Hypothyroidism and Pregnancy

Learn how hypothyroidism can play a role in pregnancy.
Hypothyroidism and Pregnancy

Managing any chronic illness can be quite difficult. Especially if that illness is hypothyroidism, a disorder with fluctuating hormones and regular medication adjustment. Women with hypothyroidism who become pregnant often deal with a myriad of concerns beyond morning sickness and smell aversions. 

Hypothyroidism and Your Fertility

It is well known that before trying for a baby you should make lifestyle choices that promote a healthy pregnancy, including scheduling a physical with your doctor. If you have hypothyroidism, you should probably schedule an appointment with your endocrinologist as well. 


Your endocrinologist will need to know, almost as soon as you know, that you are expecting. The task of managing your thyroid levels with appropriate doses of your medication only increases in difficulty and necessity when you are with child. 


If you are having difficulty becoming pregnant, your thyroid levels may be playing a role. The body needs adequate levels of thyroid hormone to carry out a variety of functions in women, one of these functions includes the release of an egg. If your hypothyroidism is not well managed it could delay or prohibit ovulation. 


If you are hoping to become pregnant, you should work closely with your doctor and thyroid specialist. If necessary, they may refer you to a fertility specialist. 

Pregnancy and Hypothyroidism

A severe and untreated hypothyroidism condition during pregnancy may lead to miscarriage or developmental delays in the baby. To minimize risk of complications, you, your OB, and your endocrinologist will likely work together closely. 


Some other complications of hypothyroidism and pregnancy include: 

  • Preeclampsia - a dangerous increase in blood pressure, often seen later during pregnancy
  • Anemia
  • Low birthweight
  • Stillbirth
  • Congestive heart failure (though rare)

Your thyroid levels should be monitored through frequent blood tests over the course of your pregnancy. In most cases, your thyroid levels will be kept in the normal to high range. This usually means your doctor will increase your typical medication dosage. In some cases, your dose may increase by up to 50%. 


If your hypothyroidism is the result of an autoimmune disease, such as Hashimoto’s or Grave’s disease resulting in a thyroidectomy, there is a higher risk of your antibodies crossing the placenta. Your doctor will check for any antibodies present that may pose a risk to your baby. 


During the first trimester or the first few months, your growing baby depends on you for thyroid hormone. These hormones are essential for healthy brain development. This is why it is important that your doctor monitors your levels closely and maintains your hormones within the standard range for pregnancy.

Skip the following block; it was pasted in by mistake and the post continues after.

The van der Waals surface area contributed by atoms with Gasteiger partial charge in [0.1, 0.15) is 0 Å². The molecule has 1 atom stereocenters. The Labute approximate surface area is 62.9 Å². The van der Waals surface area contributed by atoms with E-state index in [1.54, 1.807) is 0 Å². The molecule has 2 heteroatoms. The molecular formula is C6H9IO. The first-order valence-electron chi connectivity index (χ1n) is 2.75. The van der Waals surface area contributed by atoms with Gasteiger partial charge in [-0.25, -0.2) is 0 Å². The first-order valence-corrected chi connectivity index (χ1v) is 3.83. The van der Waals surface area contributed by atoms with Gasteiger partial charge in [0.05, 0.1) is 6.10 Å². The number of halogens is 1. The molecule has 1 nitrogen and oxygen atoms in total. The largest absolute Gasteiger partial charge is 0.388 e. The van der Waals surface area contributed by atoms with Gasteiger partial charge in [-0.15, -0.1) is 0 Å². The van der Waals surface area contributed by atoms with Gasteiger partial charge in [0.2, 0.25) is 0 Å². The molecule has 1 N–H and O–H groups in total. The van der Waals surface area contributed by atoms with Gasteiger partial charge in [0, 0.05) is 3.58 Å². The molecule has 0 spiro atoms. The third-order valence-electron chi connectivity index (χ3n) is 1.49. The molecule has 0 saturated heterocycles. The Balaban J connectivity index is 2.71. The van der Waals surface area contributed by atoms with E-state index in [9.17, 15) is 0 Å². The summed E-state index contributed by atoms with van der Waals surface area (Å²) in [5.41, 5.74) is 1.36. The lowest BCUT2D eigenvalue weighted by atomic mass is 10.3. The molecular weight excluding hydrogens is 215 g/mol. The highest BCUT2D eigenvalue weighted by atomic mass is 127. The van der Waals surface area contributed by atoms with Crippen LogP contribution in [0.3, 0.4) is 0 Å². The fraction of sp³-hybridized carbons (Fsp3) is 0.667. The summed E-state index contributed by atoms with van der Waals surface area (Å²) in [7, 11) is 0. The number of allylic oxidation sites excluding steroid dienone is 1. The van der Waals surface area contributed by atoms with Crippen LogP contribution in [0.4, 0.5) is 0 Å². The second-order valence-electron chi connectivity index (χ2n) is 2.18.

Though joyful and beautiful, pregnancy can be a challenging and worrisome time. It is perfectly normal to feel concerned for your unborn baby and worry about the effects of your thyroid disorder on your little one. It can be helpful to share any fears or concerns with your doctor so they can reassure you and provide any testing or treatment deemed necessary. 


Most women with a known thyroid condition are managed quite well throughout their pregnancy by a team of doctors and go on to deliver a healthy baby. Even if you did not have a preexisting thyroid condition, doctors are beginning to include thyroid screening in maternal blood work panels to help catch the condition early.  

Postpartum Concerns

Some women who did not have a pre-existing thyroid condition, but one that was triggered by pregnancy, will return to normal function after the birth of their baby. For those that had a thyroid condition prior to pregnancy, you will likely be able to quickly return to your normal medication dosage. 


Certain thyroid disorders, namely Graves’ disease, can be passed to the infant resulting in neonatal Graves’ disease in which the baby experiences the symptoms of the disorder. If severe enough, intensive care and support may be necessary. However, this condition is quite rare and the effects are typically not long-lasting. 


As your hormones return to normal levels and your body adjusts to motherhood, you should begin to feel like your “old” self once again. Most physicians will decrease your thyroid medication dosage almost immediately after birth. 


As you resume daily activities it is important to self-monitor your symptoms and share any concerns with your doctor. Your doctor will likely want to check your blood levels within the first few postpartum weeks to make sure that your thyroid is back on track.


Maintaining a Healthy Pregnancy

The most important factor concerning thyroid disorders and pregnancy is working closely with your doctor. If you are being treated for a condition currently, you should notify your physician about your plans to become pregnant so that they can maintain optimal thyroid levels to support your fertility. You should also contact them as soon as you find out that you are expecting. 


Once pregnant you should be monitored frequently by your OB and your endocrinologist. They will work together to ensure that both your thyroid and your baby’s thyroid are functioning well, and that your little one’s development is on track. It is very likely that once you give birth your thyroid will return to its pre-pregnancy state with no lasting effects on you or your bundle of joy.


Is Paloma Right For Me?

Hypothyroidism is a long-term commitment and we’re committed to you. Schedule a free, no-obligation phone consultation with one of our intake specialists to find out more.

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